Saint Louis cuisine
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St. Louis cuisine, the food culture of the St. Louis, Missouri area, has a rich history and broad range of influences. It consists most obviously of Italian, German, Irish, and French influences, but includes many essentially American contributions, and many contributions to food nationally, even globally. It has its own unique forms of pizza, barbecue, ravioli, pork, pastries, and more.
- 1 History and composition
- 2 St. Louis foods
- 3 Famous contributions
- 4 See also
- 5 References
History and composition
St. Louis has a history going back to a French fortress in the 17th century, but its cultural styles are seen as centering most significantly around immigrants from Italy, Germany, and Ireland. Those three cultures immigrated heavily during the city's booming growth to dominance in the 19th century. Oktoberfest, sauerkraut, and bratwurst are still popular, today, as are Irish pubs, and Italian restaurants on The Hill dominate the local culinary topography.
The Joy of Cooking
Considered one of the most popular cookbooks in American history, The Joy of Cooking, was written by St. Louis native Irma Rombauer, whose charming, fun writing is seen as having taught generations of Americans how to cook.
St. Louis foods
St. Louis boasts what locals[who?] consider some of the best Italian food in the country, in a region known as The Hill. One food that originated there is toasted ravioli, which is a kind of ravioli coated in breading and toasted dry or fried, instead of being boiled or baked wet. Credit for its invention is generally given to a restaurant called Oldani's, which is now known as Mama Campisi's.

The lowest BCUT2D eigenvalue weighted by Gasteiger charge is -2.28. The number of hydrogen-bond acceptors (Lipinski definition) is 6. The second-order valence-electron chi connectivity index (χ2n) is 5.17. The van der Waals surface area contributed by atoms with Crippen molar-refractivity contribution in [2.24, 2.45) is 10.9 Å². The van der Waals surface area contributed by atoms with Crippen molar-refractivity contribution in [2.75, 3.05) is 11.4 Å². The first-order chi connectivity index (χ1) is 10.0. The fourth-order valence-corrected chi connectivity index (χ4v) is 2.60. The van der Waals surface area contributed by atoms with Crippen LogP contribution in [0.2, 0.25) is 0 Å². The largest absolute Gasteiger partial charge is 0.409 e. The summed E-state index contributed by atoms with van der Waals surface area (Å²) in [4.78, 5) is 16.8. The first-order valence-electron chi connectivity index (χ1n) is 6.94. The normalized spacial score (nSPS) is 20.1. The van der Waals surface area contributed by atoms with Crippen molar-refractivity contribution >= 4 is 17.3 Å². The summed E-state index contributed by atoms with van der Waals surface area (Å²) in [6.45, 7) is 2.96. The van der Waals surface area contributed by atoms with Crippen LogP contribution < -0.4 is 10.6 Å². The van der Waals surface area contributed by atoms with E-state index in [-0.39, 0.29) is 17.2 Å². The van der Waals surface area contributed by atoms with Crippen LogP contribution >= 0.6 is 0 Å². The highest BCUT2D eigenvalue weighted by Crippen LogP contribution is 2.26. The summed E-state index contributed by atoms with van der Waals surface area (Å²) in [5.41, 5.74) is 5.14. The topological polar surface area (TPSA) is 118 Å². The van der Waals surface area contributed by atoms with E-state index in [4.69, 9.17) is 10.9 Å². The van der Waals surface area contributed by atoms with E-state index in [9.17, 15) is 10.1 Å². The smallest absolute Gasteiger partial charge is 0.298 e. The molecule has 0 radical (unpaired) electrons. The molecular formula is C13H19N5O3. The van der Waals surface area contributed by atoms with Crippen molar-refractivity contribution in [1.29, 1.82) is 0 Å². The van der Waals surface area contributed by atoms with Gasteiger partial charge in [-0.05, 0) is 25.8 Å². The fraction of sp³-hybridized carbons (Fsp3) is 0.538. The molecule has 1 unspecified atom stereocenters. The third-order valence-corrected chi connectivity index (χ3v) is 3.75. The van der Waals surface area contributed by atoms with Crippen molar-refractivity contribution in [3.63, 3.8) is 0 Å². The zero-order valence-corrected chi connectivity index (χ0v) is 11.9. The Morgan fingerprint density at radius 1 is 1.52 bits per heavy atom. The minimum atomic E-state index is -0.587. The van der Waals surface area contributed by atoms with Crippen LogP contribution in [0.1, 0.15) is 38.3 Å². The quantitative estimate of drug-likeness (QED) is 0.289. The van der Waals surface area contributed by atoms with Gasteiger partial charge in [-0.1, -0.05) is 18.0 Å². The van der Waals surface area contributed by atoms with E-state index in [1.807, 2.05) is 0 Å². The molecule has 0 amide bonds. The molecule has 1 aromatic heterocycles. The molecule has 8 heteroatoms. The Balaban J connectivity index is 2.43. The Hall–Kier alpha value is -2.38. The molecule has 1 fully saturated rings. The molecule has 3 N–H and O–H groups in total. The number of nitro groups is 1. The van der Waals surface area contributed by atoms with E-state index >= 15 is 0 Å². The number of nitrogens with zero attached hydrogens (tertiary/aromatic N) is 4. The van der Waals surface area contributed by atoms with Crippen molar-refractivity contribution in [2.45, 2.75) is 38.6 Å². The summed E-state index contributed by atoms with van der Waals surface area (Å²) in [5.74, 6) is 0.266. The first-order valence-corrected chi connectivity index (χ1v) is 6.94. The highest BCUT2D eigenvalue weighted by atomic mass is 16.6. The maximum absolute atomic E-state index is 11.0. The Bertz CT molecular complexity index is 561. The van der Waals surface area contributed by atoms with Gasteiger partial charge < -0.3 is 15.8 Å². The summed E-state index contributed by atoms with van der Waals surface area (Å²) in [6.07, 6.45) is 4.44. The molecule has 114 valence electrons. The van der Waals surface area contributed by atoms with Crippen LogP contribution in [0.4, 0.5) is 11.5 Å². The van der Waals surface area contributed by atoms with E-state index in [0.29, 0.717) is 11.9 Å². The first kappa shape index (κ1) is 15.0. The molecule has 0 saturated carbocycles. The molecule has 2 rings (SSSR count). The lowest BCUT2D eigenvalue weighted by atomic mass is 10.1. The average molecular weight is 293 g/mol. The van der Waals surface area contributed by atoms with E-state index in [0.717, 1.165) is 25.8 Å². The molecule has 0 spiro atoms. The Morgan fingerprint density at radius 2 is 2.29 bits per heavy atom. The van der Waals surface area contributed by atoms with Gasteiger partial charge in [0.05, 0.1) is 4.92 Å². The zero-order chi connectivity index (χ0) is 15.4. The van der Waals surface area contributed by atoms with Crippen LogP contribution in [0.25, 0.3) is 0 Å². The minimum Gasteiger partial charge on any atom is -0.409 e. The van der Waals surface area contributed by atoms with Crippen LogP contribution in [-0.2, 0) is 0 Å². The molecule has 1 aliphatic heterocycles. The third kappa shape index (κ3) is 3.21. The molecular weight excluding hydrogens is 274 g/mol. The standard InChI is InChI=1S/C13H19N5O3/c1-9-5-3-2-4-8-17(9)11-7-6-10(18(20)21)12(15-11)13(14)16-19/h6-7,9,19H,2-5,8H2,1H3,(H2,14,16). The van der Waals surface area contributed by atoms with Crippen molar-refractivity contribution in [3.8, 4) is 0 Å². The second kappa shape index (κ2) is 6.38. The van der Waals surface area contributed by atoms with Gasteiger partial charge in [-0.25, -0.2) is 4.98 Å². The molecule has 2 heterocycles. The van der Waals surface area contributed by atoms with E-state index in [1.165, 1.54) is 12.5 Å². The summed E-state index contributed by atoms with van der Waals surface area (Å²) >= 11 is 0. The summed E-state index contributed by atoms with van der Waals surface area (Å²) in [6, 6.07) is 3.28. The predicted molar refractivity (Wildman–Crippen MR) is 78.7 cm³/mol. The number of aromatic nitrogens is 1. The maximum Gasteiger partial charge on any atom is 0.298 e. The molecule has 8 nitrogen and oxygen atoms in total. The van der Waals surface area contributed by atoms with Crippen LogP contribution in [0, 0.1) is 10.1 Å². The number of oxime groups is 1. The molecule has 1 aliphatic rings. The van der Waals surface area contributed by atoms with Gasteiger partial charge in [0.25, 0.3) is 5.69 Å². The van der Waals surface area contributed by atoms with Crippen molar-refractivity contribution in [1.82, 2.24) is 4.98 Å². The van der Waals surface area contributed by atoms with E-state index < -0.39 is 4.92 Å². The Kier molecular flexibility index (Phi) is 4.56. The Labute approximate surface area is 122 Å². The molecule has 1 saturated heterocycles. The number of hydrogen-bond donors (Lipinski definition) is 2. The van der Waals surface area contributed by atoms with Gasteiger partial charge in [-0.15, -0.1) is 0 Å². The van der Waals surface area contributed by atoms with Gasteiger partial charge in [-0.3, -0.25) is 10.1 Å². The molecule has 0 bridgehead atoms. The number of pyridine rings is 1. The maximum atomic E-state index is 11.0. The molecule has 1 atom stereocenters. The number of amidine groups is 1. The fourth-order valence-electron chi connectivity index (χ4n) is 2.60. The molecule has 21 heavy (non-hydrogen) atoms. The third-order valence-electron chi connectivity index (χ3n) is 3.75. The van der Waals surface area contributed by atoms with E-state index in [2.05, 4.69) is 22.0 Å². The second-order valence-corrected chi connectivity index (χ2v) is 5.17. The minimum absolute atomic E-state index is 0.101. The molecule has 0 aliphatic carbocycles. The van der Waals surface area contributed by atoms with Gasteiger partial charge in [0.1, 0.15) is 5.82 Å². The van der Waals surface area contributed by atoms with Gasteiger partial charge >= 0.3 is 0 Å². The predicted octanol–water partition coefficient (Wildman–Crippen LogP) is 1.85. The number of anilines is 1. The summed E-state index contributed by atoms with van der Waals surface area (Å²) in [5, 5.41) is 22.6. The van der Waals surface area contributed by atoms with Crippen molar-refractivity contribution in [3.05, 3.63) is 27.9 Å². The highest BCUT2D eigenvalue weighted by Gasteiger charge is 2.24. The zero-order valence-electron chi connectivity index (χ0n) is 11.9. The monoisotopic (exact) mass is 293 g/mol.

St. Louis style pizza
Much is made of "New York style" and "Chicago style" pizza, and the rivalry between them. But an equally unique, and regionally popular, variation is St. Louis-style pizza. Among its unique traits:
- It is cut in squares, not wedges. This better supports the toppings, and is known as a "tavern cut."
- The crust is thin and crisp, almost like a cracker, made with no yeast, giving it greater strength.
- Greater crust strength is needed because the toppings are traditionally in much larger pieces, often sliced instead of diced.
- A unique cheese blend known as Provel cheese (composed of provolone, Swiss, and white cheddar) is used to allow the eater to bite cleanly through it.
- It is seasoned with more oregano and less basil than typical pizza sauce.
Among the archetypical St. Louis style pizza makers are Imo's and Cecil Whittakers.
Gooey butter cake
Allegedly originating with a botched cake recipe in the 1930s, gooey butter cake (or gooey butter cookies) is a favorite of the region.[who?] The cake is flat and dense, made with typical cake ingredients, but is much heavier and moist with butter or cream cheese, and dusted with powdered sugar, not iced. It is served as a snack rather than as a dessert, and for formal celebrations. Nationally, foodies became aware of this treat when Paula Deen "borrowed" the recipe, publishing it nationally under her own name.
St. Louis–style BBQ
Listed by Kingsford as one of the top ten barbecue cities, St. Louis–style barbecue involves direct grilling rather than indirect heat and smoking, and a larger volume of the style's sweet, sticky, acidic tomato-based sauce. It is used with two local meat cuts:
St. Louis–style ribs
St. Louis–style ribs are spare ribs with the sternum, cartilage and rib tips removed to create a rectangular-shaped rack. This cut of ribs, formally recognized by the USDA as "Pork Ribs, St. Louis Style," allegedly originated with numerous meat-packing plants located in the region in the mid 20th century.
The Gerber sandwich originated at the locally famous Ruma's Deli. It is an open-faced sandwich, with Italian or French bread, garlic butter, ham, and provel cheese. It is sprinkled with paprika and toasted.
St. Paul sandwich
The St. Paul sandwich originated in St. Louis in the 1940s. It is made with white bread with an egg foo young patty inside, served with dill pickle, white onion, mayonnaise, lettuce, and tomato. Its inventor, Steven Yuen at Park Chop Suey in Lafayette Square St. Louis, named the sandwich after his hometown of St. Paul, Minnesota.